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Deals Raise a Red Flag

Despite NCAA ban on ephedra-based products, 18 schools, including USC and UCLA, have sponsorship agreements with supplement maker.

March 11, 2003|Lance Pugmire | Times Staff Writer

The NCAA, like the International Olympic Committee and the NFL, has a ban on ephedra-based products such as Thermicore CRT. Yet the supplement's manufacturer, MET-Rx, sponsors more than a dozen college athletic programs and has advertising signs prominently posted inside several football and basketball facilities.

USC and UCLA are among 18 schools that have deals with MET-Rx, an arrangement that concerns the NCAA and angers at least one critic of college administrators.

"Schools are encouraging the use of supplements and they're not clearing up what is banned," said Linda Will, whose son, Rashidi Wheeler, died after a football conditioning drill on a Northwestern University practice field in 2001.

In defense of a wrongful death lawsuit filed by Wheeler's family, Northwestern claims Wheeler's ingestion of ephedra-containing supplements before the workout contributed to his death.

Said Will: "It's hypocritical, and they're making a mockery of this situation.... It's all about dollars."

Carol Walters, a spokesperson for the parent company of MET-Rx, said distribution of Thermicore CRT fat-burning capsules and a muscle-building supplement containing androstenedione was stopped in August 2000 and the manufacturer no longer makes products using substances banned by the NCAA.

Thermicore CRT has been replaced by a new MET-Rx product, Extreme Diet FX, that includes an ephedra copycat that critics say also has side effects -- some known, others unknown because such supplements are unregulated.

Several independent Internet vendors still hawk Thermicore CRT on their sites, and the supplement has been sold off Southern California health store shelves in the last six months.

One Web site, supplementcritic.com, features a testimony from a Thermicore CRT user: "I lost 25 pounds in 40 days without lifting one weight."

Another Internet company, Powerhouse Supplements, sells Thermicore CRT over the Internet on the Yahoo! Shopping site. Asked if her company offered Thermicore CRT, a Powerhouse Supplements saleswoman said, "We'll have a new shipment of 16 bottles from our distributor [in three days]. Fill out your information on our Web site and we'll send it to you then."

Will Thomas, a general manager of Powerhouse Supplements' Cincinnati-based warehouse, identified his company's distributor as "the MET-Rx distribution center in Indianapolis."

Walters disputed that, saying her company's distribution centers are in Florida, Pennsylvania and Nevada. Those centers have been emptied of Thermicore CRT inventory, she said.

"There are independent distributors, and what likely happened is that this group in Indianapolis purchased large quantities of [Thermicore CRT] in 2000, and they're selling it to the Internet companies," Walters said. "When we discontinue a product that means we don't ship it out anymore. It's not in our control at this point."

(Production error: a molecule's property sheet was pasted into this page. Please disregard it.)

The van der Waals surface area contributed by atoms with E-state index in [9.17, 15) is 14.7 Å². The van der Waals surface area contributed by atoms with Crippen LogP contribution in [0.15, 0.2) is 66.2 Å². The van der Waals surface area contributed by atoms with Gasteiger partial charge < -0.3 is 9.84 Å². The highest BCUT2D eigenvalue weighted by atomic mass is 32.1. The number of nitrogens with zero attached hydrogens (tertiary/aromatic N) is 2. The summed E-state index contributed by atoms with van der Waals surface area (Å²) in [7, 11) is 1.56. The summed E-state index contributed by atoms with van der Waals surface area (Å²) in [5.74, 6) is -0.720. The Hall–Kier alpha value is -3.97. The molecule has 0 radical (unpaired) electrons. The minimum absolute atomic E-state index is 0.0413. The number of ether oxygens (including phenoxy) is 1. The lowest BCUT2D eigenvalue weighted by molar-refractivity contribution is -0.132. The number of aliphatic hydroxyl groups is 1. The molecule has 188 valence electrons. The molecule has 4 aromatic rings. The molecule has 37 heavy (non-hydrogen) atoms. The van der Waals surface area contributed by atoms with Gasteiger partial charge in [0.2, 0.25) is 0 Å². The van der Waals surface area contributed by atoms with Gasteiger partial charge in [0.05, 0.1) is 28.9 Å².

Thomas inspected a bottle of Thermicore CRT in his warehouse, noting its expiration date as December 2003. "Three years seems to be about the [expiration] rate on ephedra products," he said.

Thomas said MET-Rx's new Extreme Diet FX product has guarana extract, replacing ephedra. Guarana is also an ingredient in ephedra-free supplements Nophedra and Diet Fuel.

Dr. Stephen Barrett, an advocate for more FDA regulation of supplements, said guarana, extracted from plants found in the Amazon region, is a "strong caffeine" with side effects of cramping and increased heart rate.

Barrett said he doubts that guarana is dangerous, but he is not certain -- and that's the problem. "We have 25,000 products out there making 10,000 claims, and we're not holding these companies accountable to standards for over-the-counter drugs," he said. "The scrutiny over what is safe comes when people die, and that's not the way we should do things."

On Monday, the Journal of the American Medical Association's editor, Dr. Catherine DeAngelis, called for legislation to require FDA regulation of supplements claiming to have a biological function -- including weight loss, increased exercise endurance and enhanced sexual function.

An FDA spokesperson said she was "unaware" whether that organization had received complaints about the substitute ingredients in ephedra-free products. An American Medical Assn. spokesperson said, "Some of these things being put in there are not rigorously tested. That's the concern."

The FDA is already working to address some concerns, FDA Commissioner Mark McClellan said, including proposing warning labels.

Thermicore CRT could not be found on the shelves of several Los Angeles-area health stores last week; the manager at a GNC store in Northridge Fashion Center said he was not sure why. He said he thought he had seen a few bottles earlier in the week.

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